Noting the culture’s incessant promotion of LGBTQ lifestyles, Kevin DeYoung stated: “The world is already busy promoting its catechism. The only question is whether we will get busy promoting ours.” Given that the world is bombarding us with vain philosophies, shepherding the church through catechizing is as important as ever. To provide clear boundaries and green pastures of truth, elders should prioritize catechizing in the local church.
Catechesis is a method of instruction that involves memorizing doctrinal questions and answers. The two most common catechisms in Reformed churches are the Heidelberg Catechism and the Westminster Shorter Catechism. If you do not have a copy, it’s easy to download an app containing them or order copies to be sent to your home. Now, with a catechism in hand, what should you know?
Catechizing is a historical practice of the church. The records of the New Testament and early church show a commitment to systematically teaching biblical truths. Luke wrote to Theophilus to give him “an orderly account” so that he would “have certainty concerning the things you have been taught” (Luke 1:4). The word Luke uses for “taught” is kateche , from which we get the word catechism. History tells us that the early church prepared converts for membership, calling them “catechumens” as they instructed them.
At times in history, catechizing has lagged. Yet the Reformation saw this practice revived, as hundreds of catechisms were developed in different branches of the church. We should receive and gladly use this heritage of concise systematic theology.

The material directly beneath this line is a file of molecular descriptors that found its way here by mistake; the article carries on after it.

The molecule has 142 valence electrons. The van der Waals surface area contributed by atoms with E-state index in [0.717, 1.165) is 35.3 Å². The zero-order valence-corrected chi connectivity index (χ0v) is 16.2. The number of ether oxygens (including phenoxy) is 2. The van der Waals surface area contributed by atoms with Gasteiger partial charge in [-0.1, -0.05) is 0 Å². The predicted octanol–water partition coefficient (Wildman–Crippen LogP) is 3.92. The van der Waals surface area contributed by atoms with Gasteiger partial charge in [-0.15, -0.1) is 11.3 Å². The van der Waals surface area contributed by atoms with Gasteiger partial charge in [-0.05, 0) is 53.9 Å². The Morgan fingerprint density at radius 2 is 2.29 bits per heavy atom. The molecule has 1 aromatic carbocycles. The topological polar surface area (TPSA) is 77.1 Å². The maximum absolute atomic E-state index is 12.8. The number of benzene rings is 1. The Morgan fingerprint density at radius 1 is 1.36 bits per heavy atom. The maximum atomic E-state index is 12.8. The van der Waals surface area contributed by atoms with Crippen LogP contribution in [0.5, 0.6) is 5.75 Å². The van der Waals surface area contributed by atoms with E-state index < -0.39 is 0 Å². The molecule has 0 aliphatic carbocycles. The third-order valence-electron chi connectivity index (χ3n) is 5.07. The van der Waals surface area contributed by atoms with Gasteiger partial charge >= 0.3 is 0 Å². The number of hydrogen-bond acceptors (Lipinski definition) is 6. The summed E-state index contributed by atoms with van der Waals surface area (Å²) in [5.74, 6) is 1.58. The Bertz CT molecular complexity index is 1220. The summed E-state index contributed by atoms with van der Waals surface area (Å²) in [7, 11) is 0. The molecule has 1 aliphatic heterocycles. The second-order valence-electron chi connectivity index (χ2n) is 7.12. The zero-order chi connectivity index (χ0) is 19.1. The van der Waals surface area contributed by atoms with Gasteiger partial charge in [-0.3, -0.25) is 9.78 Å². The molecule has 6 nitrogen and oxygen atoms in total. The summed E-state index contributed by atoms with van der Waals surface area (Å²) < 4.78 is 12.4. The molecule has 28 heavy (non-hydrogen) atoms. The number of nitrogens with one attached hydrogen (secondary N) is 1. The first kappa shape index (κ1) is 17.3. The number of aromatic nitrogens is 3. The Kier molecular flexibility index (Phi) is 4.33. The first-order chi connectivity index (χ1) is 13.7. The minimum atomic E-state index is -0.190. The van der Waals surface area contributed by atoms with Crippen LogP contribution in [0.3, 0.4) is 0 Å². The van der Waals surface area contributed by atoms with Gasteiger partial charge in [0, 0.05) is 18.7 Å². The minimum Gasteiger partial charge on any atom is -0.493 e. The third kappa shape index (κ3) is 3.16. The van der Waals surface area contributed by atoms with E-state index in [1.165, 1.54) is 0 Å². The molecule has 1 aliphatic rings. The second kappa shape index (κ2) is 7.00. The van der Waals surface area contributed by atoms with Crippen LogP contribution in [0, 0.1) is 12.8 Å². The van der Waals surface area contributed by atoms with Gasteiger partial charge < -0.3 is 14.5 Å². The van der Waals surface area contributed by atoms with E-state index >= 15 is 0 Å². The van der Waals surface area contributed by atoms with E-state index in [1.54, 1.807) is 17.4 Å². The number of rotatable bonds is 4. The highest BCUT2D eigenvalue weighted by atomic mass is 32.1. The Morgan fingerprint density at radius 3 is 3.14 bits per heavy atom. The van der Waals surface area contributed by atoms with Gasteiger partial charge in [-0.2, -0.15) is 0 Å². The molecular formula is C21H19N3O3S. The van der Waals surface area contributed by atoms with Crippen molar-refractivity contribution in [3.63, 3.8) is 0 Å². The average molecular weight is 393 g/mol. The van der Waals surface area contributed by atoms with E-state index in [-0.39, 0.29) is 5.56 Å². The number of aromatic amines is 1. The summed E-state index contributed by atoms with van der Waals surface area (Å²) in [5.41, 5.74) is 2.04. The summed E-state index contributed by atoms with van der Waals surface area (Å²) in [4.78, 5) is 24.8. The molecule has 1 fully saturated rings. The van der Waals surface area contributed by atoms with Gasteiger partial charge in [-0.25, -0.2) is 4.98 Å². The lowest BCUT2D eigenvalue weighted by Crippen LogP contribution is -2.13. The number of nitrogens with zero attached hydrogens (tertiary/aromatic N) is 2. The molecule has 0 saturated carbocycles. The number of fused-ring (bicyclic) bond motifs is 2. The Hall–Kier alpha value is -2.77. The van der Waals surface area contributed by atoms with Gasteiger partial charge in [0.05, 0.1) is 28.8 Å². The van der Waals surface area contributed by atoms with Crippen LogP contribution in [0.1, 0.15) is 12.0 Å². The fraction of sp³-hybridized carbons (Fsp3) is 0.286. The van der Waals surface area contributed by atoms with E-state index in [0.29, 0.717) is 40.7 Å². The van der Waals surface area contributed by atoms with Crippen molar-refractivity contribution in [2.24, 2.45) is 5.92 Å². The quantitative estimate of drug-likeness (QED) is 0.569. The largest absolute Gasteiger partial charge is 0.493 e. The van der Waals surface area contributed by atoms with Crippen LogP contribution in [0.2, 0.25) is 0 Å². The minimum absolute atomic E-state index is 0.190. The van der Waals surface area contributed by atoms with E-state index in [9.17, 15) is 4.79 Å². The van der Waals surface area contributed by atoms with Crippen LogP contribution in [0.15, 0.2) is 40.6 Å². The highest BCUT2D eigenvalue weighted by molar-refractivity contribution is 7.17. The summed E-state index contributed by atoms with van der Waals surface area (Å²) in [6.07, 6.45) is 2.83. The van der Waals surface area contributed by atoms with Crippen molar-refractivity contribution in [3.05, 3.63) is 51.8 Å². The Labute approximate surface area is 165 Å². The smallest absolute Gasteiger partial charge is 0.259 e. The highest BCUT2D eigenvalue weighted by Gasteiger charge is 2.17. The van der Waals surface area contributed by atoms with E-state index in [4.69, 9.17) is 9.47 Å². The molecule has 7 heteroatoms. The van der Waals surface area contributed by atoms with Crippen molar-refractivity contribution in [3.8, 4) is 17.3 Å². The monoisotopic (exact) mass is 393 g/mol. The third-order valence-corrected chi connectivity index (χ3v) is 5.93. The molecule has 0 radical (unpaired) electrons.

Make catechizing part of discipleship. Elders can develop fitting catechizing practices for their congregations. Have catechesis as a regular part of the curriculum of Sunday school. Encourage parents to use the catechism in family worship. Feature a question and answer each week in the bulletin. Develop accountability whereby adults listen as children recite. Give recognition and awards to those who successfully memorize the catechism.
Yet always keep Martin Luther’s words in mind: “Don’t know what was said only, but what was meant.” When catechizing, discuss and apply the truths. No doubt about it—catechizing is hard work. Yet this discipline can be done with joy and anticipation of seeing its rewards.
Revive catechetical preaching. Using the catechism to direct the preaching in the evening services is a wonderful practice faithfully maintained in the Dutch strain of the Reformation. Indeed, the Heidelberg Catechism is organized into fifty-two sections to preach its doctrines annually. It can be helpful when this doctrinal preaching is combined with catechetical instruction among households. Paul told the elders at the church in Ephesus that he was teaching them “in public and from house to house” (Acts 20:20).
As the world seeks to catechize us, may the church counter it with this ancient practice.